More on the fairy world.
On Oberon: There are two aspects of Oberon that I find compelling – the shift in his language over the course of the play and his arrogance. Oberon's language begins very stiff and stately: "Ill met by moonlight, proud Titania"; "I do but beg a little changeling boy to be my henchman"; "Well, go thy way: thou shalt not from this grove /Till I torment thee for this injury." Look at the alliteration here – met/moonlight, but/beg/boy/be, till/torment – which makes these lines difficult to stay without precise, emphasized articulation.
But as he moves into a clearer position of power and away from his anger with Titania, the stiffness, the thees and thous, the delaying syntax, seem to drop away, revealing a more poetic voice: "I know a bank where the wild thyme blows,/ Where oxlips and the nodding violet grows,/ Quite over-canopied with luscious woodbine,/ With sweet musk roses and with eglantine:/ There sleeps Titania sometime of the night" (2.1.257-261). By Act 3, eloquence, evidenced by Shakespearean reversals and repetitions, has emerged: "Thou has mistaken quite/ And laid the love-juice on some true-love's sight:/ Of thy misprision must perforce ensue/ Some true love turn'd and a false turn'd true" (3.2.90-93). Finally, in Act 4, Oberon's speech, no less eloquent, has reached the conversational: "And now I have the boy, I will undo/ This hateful imperfection of her eyes:/ And, gentle Puck, take this transformed scalp/ From off the head of his Athenian swain" (4.1.63-66).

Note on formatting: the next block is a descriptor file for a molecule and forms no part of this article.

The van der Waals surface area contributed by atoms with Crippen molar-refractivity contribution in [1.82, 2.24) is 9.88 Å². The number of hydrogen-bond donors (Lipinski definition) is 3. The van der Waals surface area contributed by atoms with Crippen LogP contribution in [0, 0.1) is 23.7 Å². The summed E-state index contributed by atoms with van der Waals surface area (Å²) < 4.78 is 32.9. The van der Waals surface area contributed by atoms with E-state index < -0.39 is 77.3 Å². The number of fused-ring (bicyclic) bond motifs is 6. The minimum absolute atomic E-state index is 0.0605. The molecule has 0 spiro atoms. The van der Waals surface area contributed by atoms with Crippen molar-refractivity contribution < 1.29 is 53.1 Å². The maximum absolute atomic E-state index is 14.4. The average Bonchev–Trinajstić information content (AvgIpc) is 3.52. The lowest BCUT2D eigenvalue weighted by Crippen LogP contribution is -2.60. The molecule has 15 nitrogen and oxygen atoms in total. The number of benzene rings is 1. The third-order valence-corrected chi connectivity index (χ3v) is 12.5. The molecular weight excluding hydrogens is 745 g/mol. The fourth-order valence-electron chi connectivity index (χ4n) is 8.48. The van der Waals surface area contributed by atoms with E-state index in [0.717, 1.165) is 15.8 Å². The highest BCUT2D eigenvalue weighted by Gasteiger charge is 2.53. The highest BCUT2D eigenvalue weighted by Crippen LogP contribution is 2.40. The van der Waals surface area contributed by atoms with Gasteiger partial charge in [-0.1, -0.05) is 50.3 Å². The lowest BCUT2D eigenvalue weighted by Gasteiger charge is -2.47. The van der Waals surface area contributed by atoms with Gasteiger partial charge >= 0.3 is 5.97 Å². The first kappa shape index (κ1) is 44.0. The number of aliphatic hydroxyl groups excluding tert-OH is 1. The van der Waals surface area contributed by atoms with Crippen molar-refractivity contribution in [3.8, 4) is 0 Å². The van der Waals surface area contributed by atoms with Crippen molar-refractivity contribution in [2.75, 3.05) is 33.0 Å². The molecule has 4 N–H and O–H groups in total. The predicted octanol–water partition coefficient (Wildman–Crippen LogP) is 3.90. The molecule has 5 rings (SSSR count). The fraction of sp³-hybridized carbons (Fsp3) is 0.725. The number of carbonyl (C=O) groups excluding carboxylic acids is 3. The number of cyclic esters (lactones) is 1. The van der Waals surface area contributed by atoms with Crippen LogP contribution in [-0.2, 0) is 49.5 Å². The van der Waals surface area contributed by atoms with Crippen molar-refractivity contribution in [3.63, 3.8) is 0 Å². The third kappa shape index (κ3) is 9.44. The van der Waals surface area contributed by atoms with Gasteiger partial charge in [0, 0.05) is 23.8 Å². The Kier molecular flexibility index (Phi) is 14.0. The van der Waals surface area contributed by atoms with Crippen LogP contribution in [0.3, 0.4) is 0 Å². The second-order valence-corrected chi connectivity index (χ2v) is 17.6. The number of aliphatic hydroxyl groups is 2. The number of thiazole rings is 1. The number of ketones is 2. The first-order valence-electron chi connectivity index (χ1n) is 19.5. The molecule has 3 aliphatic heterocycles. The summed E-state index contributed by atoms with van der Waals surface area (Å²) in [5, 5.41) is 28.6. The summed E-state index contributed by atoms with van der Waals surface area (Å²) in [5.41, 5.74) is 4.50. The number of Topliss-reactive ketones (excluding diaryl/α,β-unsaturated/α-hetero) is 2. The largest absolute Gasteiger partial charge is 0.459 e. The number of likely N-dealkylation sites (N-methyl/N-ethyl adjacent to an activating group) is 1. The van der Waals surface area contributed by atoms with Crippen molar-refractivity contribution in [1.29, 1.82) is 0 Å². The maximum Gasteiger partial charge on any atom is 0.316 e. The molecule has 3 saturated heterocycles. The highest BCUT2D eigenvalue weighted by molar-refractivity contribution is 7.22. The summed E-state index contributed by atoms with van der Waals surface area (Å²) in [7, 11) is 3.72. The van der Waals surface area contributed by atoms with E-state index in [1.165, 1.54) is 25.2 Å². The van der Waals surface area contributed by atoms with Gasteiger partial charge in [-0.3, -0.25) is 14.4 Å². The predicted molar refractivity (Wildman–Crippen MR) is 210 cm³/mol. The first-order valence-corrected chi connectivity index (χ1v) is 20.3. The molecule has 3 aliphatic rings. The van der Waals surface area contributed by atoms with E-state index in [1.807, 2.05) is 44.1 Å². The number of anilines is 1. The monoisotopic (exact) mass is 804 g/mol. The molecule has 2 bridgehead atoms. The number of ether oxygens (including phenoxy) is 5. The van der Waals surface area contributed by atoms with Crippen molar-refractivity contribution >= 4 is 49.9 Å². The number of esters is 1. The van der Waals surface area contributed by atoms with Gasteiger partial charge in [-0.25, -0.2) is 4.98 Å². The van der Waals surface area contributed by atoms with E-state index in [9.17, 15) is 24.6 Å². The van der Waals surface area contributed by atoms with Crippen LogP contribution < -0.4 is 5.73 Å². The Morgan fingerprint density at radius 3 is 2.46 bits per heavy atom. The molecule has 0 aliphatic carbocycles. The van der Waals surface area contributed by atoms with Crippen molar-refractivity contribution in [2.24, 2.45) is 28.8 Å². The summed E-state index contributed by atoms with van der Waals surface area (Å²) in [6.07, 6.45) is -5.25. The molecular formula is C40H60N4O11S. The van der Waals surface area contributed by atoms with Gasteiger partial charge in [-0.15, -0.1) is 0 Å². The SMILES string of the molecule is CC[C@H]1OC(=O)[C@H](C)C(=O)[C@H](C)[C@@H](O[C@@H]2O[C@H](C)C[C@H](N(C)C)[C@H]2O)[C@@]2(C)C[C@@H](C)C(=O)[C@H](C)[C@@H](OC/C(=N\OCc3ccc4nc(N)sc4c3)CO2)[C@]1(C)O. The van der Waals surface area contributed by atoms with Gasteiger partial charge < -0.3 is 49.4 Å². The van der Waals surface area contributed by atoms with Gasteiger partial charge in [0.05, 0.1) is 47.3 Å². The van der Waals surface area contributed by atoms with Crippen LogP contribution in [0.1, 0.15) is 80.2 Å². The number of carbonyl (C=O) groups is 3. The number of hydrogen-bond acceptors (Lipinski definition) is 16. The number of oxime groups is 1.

I am curious about this transformation, if the evolution of his language as I see it, does in fact exist. It may be that Oberon is merely angry at the beginning, and so his language reveals the stiffness of his royal curtness. But I don't think what follows, when he gains control, is all of a piece. There is, I think, something to be said here about Oberon's character communicated through language's reflection of power, that Oberon in control of Titania is also in control of his language to a greater degree. But the different modes that Oberon seems to inhabit is a bit of a mystery to me.
In general, though, I think the audience reacts to character more than language. We noted the fascinating structures and eloquences of Richard III, for example, but that didn't make him a likeable guy. In Midsummer Night's Dream, Oberon’s a jerk. If he were in a stereotypical high school clique movie, he’d be the jock everyone hates, giving nerds swirlies and bad-mouthing his girlfriend as a slut when she’s out of earshot. How is enchanting your wife so that she becomes infatuated with an humanimal, humiliated in a bestial relationship not an act of abuse? The modern Titania gets a restraining order: “The fairy land buys not the child from me, / And you’ll not be a hundred feet of me.”
Speaking of the changeling, Titania's argument for keeping him under her wing is convincing while Oberon's is empty, at once a symbol of his jealousy, a petulant request, and a bribe, none of which would compel even the most misogynist court to grant him custody over Titania's impassioned rationale. So I don't like Oberon's motives throughout the play. He's a bully. He abuses his power (even though he is also capable of using it to correct the lovers' imbalance). And he is selfish and petty. Gosh, imagine what misprision would occur if we had a president like that.
Guy I'd most like to see play Oberon: Alan Rickman.
Book Note: Ticket to Childhood
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